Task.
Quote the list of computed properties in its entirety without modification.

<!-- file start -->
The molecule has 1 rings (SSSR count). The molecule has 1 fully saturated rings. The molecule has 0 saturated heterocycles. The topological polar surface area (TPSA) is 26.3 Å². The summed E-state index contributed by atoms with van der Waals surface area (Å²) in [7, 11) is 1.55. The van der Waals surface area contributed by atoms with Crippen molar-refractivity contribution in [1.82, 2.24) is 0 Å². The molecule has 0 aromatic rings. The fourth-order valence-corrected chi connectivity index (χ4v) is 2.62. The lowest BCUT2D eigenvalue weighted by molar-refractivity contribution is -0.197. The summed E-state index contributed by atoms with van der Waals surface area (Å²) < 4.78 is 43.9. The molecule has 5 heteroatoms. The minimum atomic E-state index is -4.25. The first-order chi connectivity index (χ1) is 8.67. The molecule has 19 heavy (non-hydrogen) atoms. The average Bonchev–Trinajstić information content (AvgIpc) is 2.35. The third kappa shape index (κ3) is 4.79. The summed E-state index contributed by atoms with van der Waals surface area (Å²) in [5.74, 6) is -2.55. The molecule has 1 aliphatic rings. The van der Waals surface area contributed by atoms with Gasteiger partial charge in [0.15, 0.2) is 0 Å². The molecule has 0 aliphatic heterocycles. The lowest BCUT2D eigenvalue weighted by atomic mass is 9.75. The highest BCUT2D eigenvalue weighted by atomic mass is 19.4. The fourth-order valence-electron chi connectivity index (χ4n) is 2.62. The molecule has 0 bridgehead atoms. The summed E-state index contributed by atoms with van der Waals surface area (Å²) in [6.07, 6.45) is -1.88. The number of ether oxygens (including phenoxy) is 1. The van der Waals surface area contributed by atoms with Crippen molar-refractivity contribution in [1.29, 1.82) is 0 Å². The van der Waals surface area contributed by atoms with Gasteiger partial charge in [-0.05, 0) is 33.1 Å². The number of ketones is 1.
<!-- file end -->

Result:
The molecule has 1 rings (SSSR count). The molecule has 1 fully saturated rings. The molecule has 0 saturated heterocycles. The topological polar surface area (TPSA) is 26.3 Å². The summed E-state index contributed by atoms with van der Waals surface area (Å²) in [7, 11) is 1.55. The van der Waals surface area contributed by atoms with Crippen molar-refractivity contribution in [1.82, 2.24) is 0 Å². The molecule has 0 aromatic rings. The fourth-order valence-corrected chi connectivity index (χ4v) is 2.62. The lowest BCUT2D eigenvalue weighted by molar-refractivity contribution is -0.197. The summed E-state index contributed by atoms with van der Waals surface area (Å²) < 4.78 is 43.9. The molecule has 5 heteroatoms. The minimum atomic E-state index is -4.25. The first-order chi connectivity index (χ1) is 8.67. The molecule has 19 heavy (non-hydrogen) atoms. The average Bonchev–Trinajstić information content (AvgIpc) is 2.35. The third kappa shape index (κ3) is 4.79. The summed E-state index contributed by atoms with van der Waals surface area (Å²) in [5.74, 6) is -2.55. The molecule has 1 aliphatic rings. The van der Waals surface area contributed by atoms with Gasteiger partial charge in [0.15, 0.2) is 0 Å². The molecule has 0 aliphatic heterocycles. The lowest BCUT2D eigenvalue weighted by atomic mass is 9.75. The highest BCUT2D eigenvalue weighted by atomic mass is 19.4. The fourth-order valence-electron chi connectivity index (χ4n) is 2.62. The molecule has 0 bridgehead atoms. The summed E-state index contributed by atoms with van der Waals surface area (Å²) in [6.07, 6.45) is -1.88. The number of ether oxygens (including phenoxy) is 1. The van der Waals surface area contributed by atoms with Crippen molar-refractivity contribution in [1.29, 1.82) is 0 Å². The van der Waals surface area contributed by atoms with Gasteiger partial charge in [-0.05, 0) is 33.1 Å². The number of ketones is 1.